• As early as 6 months, a baby’s brain can notice race-based differences.”
  • By ages 2 to 4, children can internalize racial bias.”
  • By age 12, many children become set in their beliefs—giving parents a decade to mold the learning process, so that it decreases racial bias and improves cultural understanding.”

(Authors Ashaunta Anderson, MD, MPH, MSHS, FAAP & Jacqueline Dougé, MD, MPH, FAAP 
Last Updated 7/29/2019 
Source American Academy of Pediatrics (Copyright © 2019) 
https://www.healthychildren.org/English/healthy-living/emotional-wellness/Building-Resilience/Pages/Talking-to-Children-About-Racial-Bias.aspx)

It’s not always easy to provide an explanation to a child; whether it’s the mechanics of something (why a toy will no longer beep and light up), safety (why it’s important to hold hands and look both ways before crossing a street), or why some people are treated poorly, hurt, and killed based on nothing other than the color of their skin.  
 
Something Happened in Our Town: A Child’s Story about Racial Injustice by Marianne Celano shows children as they discuss with their families the incident of a local black man who was shot by the police. These discussions look different in the home of Emma (who is White) and Josh (who is Black) but share a similarity in the feeling of injustice. The use of historical and present-day context is utilized in a way that promotes compassion and eagerness to learn. The story shows Emma and Josh applying what they learn when a new student from another country named Omar arrives at their school. This book provides general guidance for parents and caregivers full of vocabulary definitions, conversation guides, and additional online resources to visit to continue the conversation about racism.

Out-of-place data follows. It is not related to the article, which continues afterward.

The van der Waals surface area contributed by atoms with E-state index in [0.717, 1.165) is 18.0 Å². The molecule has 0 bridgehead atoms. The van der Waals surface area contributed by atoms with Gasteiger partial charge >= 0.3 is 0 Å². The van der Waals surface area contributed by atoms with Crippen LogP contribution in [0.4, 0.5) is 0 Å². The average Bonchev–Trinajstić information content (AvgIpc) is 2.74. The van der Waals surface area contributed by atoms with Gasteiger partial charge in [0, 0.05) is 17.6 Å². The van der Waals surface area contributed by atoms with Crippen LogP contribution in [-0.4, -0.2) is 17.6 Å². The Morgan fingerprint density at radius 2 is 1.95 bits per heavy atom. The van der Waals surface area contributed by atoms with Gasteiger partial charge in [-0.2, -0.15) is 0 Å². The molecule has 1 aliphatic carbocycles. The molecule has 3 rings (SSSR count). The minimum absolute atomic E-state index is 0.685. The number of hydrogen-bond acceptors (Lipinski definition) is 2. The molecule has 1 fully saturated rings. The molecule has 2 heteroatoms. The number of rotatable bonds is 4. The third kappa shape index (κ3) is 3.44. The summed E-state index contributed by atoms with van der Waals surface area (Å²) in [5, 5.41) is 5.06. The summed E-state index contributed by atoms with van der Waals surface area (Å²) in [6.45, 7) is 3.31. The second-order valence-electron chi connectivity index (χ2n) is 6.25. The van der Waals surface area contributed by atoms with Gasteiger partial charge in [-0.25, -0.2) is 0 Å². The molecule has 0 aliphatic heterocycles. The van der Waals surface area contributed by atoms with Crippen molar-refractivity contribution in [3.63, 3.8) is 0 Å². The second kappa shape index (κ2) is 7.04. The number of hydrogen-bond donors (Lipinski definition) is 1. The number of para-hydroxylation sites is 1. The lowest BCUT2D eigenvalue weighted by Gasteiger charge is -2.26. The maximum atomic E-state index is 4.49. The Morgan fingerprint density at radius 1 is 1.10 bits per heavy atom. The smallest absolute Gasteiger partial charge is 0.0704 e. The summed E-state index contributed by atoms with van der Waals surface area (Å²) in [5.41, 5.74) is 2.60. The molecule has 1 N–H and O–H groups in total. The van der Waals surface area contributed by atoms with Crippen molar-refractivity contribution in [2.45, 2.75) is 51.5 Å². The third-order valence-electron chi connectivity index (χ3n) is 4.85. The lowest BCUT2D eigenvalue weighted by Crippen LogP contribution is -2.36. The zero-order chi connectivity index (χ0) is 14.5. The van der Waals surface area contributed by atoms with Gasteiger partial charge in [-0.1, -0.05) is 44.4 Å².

Opening up a safe space for children to learn about racism and how to be actively anti-racist is a necessary step in parenthood, guardianship, and adulthood in general. It’s crucial to be proactive during such an impressionable time.  
 
The Other Side by Jacqueline Woodson is a story about Clover, segregation, and a determined friendship. Clover’s mom says it isn’t safe to cross the fence that segregates their African American side of town from the white side where Anna lives. The two girls bend the rules set in place by their grown-ups by spending time together sitting on the fence that separates their homes. This is where they are allowed to exist in the same space, one they have created themselves. A lyrical narrative and thoughtful watercolor images show how this friendship is formed during a time when it seems impossible. 

It’s important to keep in mind that these discussions and questions that arise will look different in every family based on a variety of details and factors, including race. Not My Idea: A Book About Whiteness by Anastasia Higginbotham invites white families and children to become more invested in the reality that is racism and, in turn, to cultivate justice.  This story explains how each of us are affected by power and privilege from the very moment we’re born and offers an honest explanation for kids about racism, white supremacy, and civic responsibility. Pair these books with others about racism and segregation such as: Separate Is Never Equal: Sylvia Mendez and Her Family’s Fight for Desegregation by Duncan Tonatiuh, Ruth and the Green Book by Calvin Alexander Ramsey, and Let the Children March by Monica Clark-Robinson (also available from Libby/OverDrive in eaudiobook format).
 
It can be daunting to know where to start despite the vast amount of resources flooding our social media accounts. Keep in mind that the conversation about racism can easily become a fruitful one, full of eagerness to learn and the desire to be kind. I strongly believe in the importance of embracing curiosity, including the tough questions. If you don’t have an answer ready for the child in your life, be sure to let them know you’ll have one for them soon- and then, follow up. Whether it’s just the beginning or you’re continuing the conversation about racism, don’t ever let the discussion end. No matter what.

Laci is a Children’s Instructor and Research Specialist at HCLS. They love a wide variety of music, spending time in the garden, Halloween, cats, and crafting. Their “to read” list is always full of graphic novels and picture books.